Monday, August 4, 2008

What Wakes Me

This morning it was a loud man's voice, coming through the speaker mounted just outside my door. It was four a.m. The man's short sentences were punctuated and divided by traditional Thai music. It was some sort of dhamma I assume, but I don't know for sure. My Thai is still limited to simple conversations about location and food (mostly food). I didn't fall asleep last night until after 2. I don't know why, but I toss and turn on my small hard bed. I adjust the fans so they blow just right. I cover myself and then uncover myself with my towel-blanket. I try to do a breathing meditation, which usually eventually works to help me fall asleep.

So when the man came on the speaker at four o'clock this morning, I was not only surprised (this has never happened before) but I was certainly irritated. Not even my earplugs could drown out his kind lecture. So I thought I should try and destroy, or at least disable, the speaker. I approached it and thought I saw a volume button that said "pull," so I pulled it and suffered a jolting electric shock. Not enough to hurt a lot, but enough to make the hair on my arms stand on end when I remember what it felt like.

Finally, at around five, the man stopped speaking and I was able to go to sleep. Needless to say, I rebelled by turning off my alarm and sleeping through breakfast.

I miss the bell. They haven't been ringing the wake-up bell lately, and I'm afraid that this broadcast is the new alarm clock for the monks. It lasted from the time they're supposed to wake up until they go to the hall for chanting, whereas the bell, which was a genuine bell, not a recording of a bell, only rang for a minute or so. If this weren't the last week of classes it would present a much bigger problem than it does. I can survive a few nights of little sleep, but not more than that.

Did I tell you all that I finished Moby Dick? After trying for several years to read that beast, I decided that I would make myself do it in a week here in Thailand. I started it over from the beginning, and read the whole thing in just under eight days. I'm not sure I understand the hype, but I liked the ending. After I finished it, I read 20,000 Leagues Under the Sea, just to stick with the 19th century nautical theme, and I really enjoyed it. I'd like to read more Jules Verne. Then I read Pastoralia by George Saunders, Innocent Erendira by Gabriel Garcia Marquez, and I'm just a few pages from finishing Dubliners by James Joyce. Next it's Charles Dickens' Bleak House and a history of Thailand.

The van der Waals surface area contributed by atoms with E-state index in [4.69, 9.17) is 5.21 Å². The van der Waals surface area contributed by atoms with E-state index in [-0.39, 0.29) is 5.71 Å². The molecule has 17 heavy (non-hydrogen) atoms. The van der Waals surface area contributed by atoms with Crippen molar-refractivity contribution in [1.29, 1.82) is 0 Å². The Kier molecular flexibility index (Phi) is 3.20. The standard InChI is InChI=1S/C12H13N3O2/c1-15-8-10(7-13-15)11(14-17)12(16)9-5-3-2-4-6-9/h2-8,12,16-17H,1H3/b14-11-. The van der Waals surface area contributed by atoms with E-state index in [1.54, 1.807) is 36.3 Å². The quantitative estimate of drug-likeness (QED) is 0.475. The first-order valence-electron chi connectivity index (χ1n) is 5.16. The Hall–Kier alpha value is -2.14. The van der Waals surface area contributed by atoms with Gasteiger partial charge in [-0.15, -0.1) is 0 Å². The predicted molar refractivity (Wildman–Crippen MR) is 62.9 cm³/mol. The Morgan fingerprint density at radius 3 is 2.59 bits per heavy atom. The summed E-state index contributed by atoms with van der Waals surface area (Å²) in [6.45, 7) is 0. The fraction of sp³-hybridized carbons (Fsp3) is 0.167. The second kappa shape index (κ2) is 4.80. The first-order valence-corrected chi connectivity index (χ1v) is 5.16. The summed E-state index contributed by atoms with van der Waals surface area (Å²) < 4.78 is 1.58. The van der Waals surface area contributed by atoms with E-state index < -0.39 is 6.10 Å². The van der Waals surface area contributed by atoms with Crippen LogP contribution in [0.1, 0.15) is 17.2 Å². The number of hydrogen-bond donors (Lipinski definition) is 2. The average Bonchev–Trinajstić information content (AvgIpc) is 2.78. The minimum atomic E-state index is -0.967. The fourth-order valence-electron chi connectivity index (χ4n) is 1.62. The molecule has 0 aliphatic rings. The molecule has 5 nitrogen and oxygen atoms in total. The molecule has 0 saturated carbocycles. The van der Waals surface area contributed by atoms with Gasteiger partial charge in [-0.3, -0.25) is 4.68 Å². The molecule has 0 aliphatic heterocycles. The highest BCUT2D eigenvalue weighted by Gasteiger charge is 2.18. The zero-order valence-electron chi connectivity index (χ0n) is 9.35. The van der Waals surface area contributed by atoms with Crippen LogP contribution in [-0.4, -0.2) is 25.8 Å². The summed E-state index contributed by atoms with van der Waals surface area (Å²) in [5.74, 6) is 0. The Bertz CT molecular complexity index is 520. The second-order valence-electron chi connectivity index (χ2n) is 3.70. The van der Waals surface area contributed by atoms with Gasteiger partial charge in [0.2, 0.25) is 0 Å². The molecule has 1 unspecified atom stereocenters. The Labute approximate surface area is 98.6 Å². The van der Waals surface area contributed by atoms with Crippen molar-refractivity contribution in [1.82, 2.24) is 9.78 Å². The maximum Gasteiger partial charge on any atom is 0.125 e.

Aside from the books mentioned above, I've read Cloud Atlas (one and a half times), The Ground Beneath her Feet (excellent book), Mimesis and Alterity (also excellent), Carnival, Hysteria, and Writing, and Simulation and Simulcrum. I think there are some others that I read, but that's all I can remember now. Reading is so much fun.

I bought a ticket to Hanoi yesterday. I've wanted to go to Vietnam since I was thirteen years old and became obsessed with Miss Saigon. I know it's not the best introduction to Vietnam, but for a girl who loved musicals it was certainly a powerful one.

Georgina sent me a ton of music, which is GREAT. I'm going to load it onto my mini-disc recorder so that I can listen. It's nice how much I've missed music. I think music and I are mending our fickle relationship. We just needed a little break.

3 comments:

Patrick said...

Ha! you are a reading machine!I wish I could read that fast...I am trying to make it all the way through Pedagogy of the Oppressed, which i have never finished. I think i have only finished two other books this summer, one novel about the plague, and a non-fiction account of the Rwandan massacre. But i have started picking up my guitar, just noodling so far but today i signed up for free online lessons. yes, i want to rock. Hope you enjoy the remainder of your stay abroad.

cheers,

Patrick

Tamale said...

Alright, that's it...I'm reading The Ground Beneath Her Feet next. It been surfacing in my life a lot lately. Not sure if you can get your hands on it, but considering you're on your way to Vietnam, I'm reading Denis Johnson's Tree of Smoke right now. It won the National Book Award last year and it's amazing.

Andrew O said...

I've been working my way through the JensonUSA bicycle part catalog and it is ARDUOUS, I tell you.